(This essay was written for the program book of The Opera Company of Brooklyn/ Barnard College Department of Music production of Henry Purcell's Baroque operatic masterpiece Dido and Aeneas, performed at James Chapel, Union Theological Seminary, in New York City, October 29, 2011).
This Roman mythopoiesis of Dido and Aeneas has its own inspiration, as there is a more ancient Greek myth of Aeneas which begat the Roman myth about him, and they are not entirely consistent.
The conflated story goes that Aeneas was the son of the mortal Anchises and the goddess Aphrodite (the Roman Venus), and he was therefore a grandson of Tros, the founder of the great civilization of Troy (Ilium, on the modern day plains of Hisarlik on the northwest coast of Turkey, across the Bosporus from Istanbul, ancient Constantinople). That made Aeneas a relative of King Priam himself, who was on the throne of Troy during the great wars against the Greeks in the Iliad of Homer’s epic poem. Along with Hector and Sarpedon, Aeneas was the greatest of the Trojan warriors. Since Aeneas was Aphrodite’s son, he was protected by the gods and spared death from the inevitable outcome of the Trojan War. By various accounts, Aeneas was allowed to leave Troy and journey across the Mediterranean with his father Anchises and his son Ascanius; Aeneas’ wife, Creusa, perished in the flight.
Aeneas then commences a journey, just as Homer’s Odysseus did, and after a time at sea, lands in Carthage, where he first encounters Queen Dido. These two idealized humans, Dido and Aeneas – handsome, noble, measured, royal, god-like – soon become confidants and lovers. They enjoy a brief idyllic time together; Virgil tells us they spent a whole winter as “ prisoners of lust”. Then, as a consequence of the whims of the gods and the fates who play them as puppets, and through the god Mercury counseling Aeneas about his ultimate duty, Aeneas abruptly takes leave of Dido, to carry out his calling and manifest destiny in the founding of Latium and the Roman civilization.
|Aeneas, Anchises and Ascanius|
Gianlorenzo Bernini c. 1619
Galleria Borghese, Roma
There is also historical evidence that there actually was a Queen Dido of Carthage, although her name was more likely Elissa. She fell out with her brother, a certain Pygmalion of Tyre, and fled the eastern Mediterranean coast, settling in North Africa and founding Carthage, somewhere between 825 BCE and 814 BCE. Since Aeneas fought in the Trojan War, which historically occurred between the 12th and 14 centuries BCE, it is unlikely that the two ever met. Yet, ancient Roman historians always pointed to the story of Dido and Aeneas to explain Carthage’s long-standing hatred of Rome which initiated the Punic Wars, and led to the Roman orator Cato the Elder’s memorable remark, usually clipped to “Cartago delenda est” - “Carthage must be destroyed.”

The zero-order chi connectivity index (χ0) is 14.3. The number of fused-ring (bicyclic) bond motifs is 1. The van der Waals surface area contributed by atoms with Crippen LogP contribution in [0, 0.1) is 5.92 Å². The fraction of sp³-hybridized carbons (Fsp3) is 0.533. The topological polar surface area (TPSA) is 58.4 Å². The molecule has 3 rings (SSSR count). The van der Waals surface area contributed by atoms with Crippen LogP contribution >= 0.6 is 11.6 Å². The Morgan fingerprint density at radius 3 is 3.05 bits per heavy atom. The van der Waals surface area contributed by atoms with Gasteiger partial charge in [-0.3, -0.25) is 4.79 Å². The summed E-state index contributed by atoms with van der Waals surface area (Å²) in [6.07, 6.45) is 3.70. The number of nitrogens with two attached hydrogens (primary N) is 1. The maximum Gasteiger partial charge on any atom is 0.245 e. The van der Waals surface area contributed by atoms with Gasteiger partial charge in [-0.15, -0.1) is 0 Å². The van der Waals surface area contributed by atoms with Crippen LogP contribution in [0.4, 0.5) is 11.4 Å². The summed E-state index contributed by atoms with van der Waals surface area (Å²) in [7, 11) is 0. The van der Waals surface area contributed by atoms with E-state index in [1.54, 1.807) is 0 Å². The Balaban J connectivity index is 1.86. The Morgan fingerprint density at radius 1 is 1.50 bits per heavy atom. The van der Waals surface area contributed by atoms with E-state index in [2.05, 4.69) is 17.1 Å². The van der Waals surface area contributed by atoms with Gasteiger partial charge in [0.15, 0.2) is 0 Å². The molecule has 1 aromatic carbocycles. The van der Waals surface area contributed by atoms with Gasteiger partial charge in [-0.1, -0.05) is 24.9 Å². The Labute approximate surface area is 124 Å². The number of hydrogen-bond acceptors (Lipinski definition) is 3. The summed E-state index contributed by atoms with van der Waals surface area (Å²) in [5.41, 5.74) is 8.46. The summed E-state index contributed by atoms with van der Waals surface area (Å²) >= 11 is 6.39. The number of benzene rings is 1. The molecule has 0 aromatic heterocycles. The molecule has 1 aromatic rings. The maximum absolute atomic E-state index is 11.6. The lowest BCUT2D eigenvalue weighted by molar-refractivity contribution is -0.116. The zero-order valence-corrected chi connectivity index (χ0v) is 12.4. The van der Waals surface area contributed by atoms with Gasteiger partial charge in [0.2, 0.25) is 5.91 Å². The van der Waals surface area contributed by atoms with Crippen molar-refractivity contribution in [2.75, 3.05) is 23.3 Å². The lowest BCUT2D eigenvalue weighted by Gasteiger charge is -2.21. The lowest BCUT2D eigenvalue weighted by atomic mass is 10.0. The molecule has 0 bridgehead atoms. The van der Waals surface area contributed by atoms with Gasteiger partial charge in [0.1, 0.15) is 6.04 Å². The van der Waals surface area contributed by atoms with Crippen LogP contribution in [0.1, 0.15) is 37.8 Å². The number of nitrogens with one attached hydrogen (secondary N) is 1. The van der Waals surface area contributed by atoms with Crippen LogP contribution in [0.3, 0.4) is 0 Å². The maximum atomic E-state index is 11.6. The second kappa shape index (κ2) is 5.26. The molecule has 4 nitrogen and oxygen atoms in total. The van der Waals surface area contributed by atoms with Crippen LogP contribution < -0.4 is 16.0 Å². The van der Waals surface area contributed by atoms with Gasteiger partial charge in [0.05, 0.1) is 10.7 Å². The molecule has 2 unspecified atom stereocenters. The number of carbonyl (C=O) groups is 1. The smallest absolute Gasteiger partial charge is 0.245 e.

|Death of Dido |
c. 400 C.E.
Thy hand, Belinda, darkness shades me,
On thy bosom let rest
More I would, but Death invades me;
Death is now a welcome guest
When I am laid, am laid in earth, May my wrongs create
No trouble, no trouble in thy breast;
Remember me, remember me, but ah! forget my fate.
Remember me, but ah! forget my fate.
“Dido’s lament” has in turn been the catalyst for a number of subsequent covers and songs. The pop singer Jeff Buckley recorded it. Leopold Stokowski transcribed and performed it with the Philadelphia Orchestra as a symphonic piece. Some of Purcell’s themes can be heard in music by the rock band The Who, especially their hit tune, “I Can See for Miles.” The Dido theme was used by Steven Spielberg as “Nixon’s Walk” in his film Band of Brothers. The New Yorker music critic Alex Ross, in his book Listen to This, mentions that Bob Dylan's 1970 song "Simple Twist of Fate," uses the same chromatic descent in the bass line as Dido’s lament.
There are other stones unturned. The playwright and tragedian Christopher Marlowe, Shakespeare's coeval and to some, his artistic doppelgänger had written a drama, Dido, Queen of Carthage, first produced around 1590. Could Marlowe’s work, one hundred years old, have served as a source for Nahum Tate’s libretto? And what about Hector Berlioz? Was his monumental 1860 magnum opus, the five-act opera Les Troyens, inspired just by Homer and Virgil as is usually stated, or by Purcell’s Dido as well?
Purcell’s compositions defined an era, that of the English Baroque. Yet Purcell accomplished far more. With his innate feeling for dramatic expression, his at once exquisitely sweet and sorrowful compositions which still sound so fresh, alive, relevant and compelling, and resonate today as they have through the centuries, Purcell provided posterity with yet more enduring examples of the power and universality of music.
Copyright 2012 Vincent de Luise MD A Musical Vision